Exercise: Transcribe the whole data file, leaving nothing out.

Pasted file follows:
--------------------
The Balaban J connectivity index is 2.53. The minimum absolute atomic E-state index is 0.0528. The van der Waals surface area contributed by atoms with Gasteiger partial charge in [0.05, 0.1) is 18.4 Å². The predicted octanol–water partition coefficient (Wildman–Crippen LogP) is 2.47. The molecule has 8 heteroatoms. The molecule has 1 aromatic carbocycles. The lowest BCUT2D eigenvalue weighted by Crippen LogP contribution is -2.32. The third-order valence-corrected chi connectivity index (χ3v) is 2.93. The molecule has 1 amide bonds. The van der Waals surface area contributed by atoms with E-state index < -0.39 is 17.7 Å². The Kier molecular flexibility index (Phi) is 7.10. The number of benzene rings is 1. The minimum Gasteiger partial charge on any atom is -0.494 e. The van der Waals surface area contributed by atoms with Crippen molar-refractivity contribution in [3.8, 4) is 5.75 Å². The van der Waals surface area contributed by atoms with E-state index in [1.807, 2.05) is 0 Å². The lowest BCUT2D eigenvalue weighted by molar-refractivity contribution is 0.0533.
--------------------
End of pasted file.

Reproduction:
The Balaban J connectivity index is 2.53. The minimum absolute atomic E-state index is 0.0528. The van der Waals surface area contributed by atoms with Gasteiger partial charge in [0.05, 0.1) is 18.4 Å². The predicted octanol–water partition coefficient (Wildman–Crippen LogP) is 2.47. The molecule has 8 heteroatoms. The molecule has 1 aromatic carbocycles. The lowest BCUT2D eigenvalue weighted by Crippen LogP contribution is -2.32. The third-order valence-corrected chi connectivity index (χ3v) is 2.93. The molecule has 1 amide bonds. The van der Waals surface area contributed by atoms with E-state index < -0.39 is 17.7 Å². The Kier molecular flexibility index (Phi) is 7.10. The number of benzene rings is 1. The minimum Gasteiger partial charge on any atom is -0.494 e. The van der Waals surface area contributed by atoms with Crippen molar-refractivity contribution in [3.8, 4) is 5.75 Å². The van der Waals surface area contributed by atoms with E-state index in [1.807, 2.05) is 0 Å². The lowest BCUT2D eigenvalue weighted by molar-refractivity contribution is 0.0533.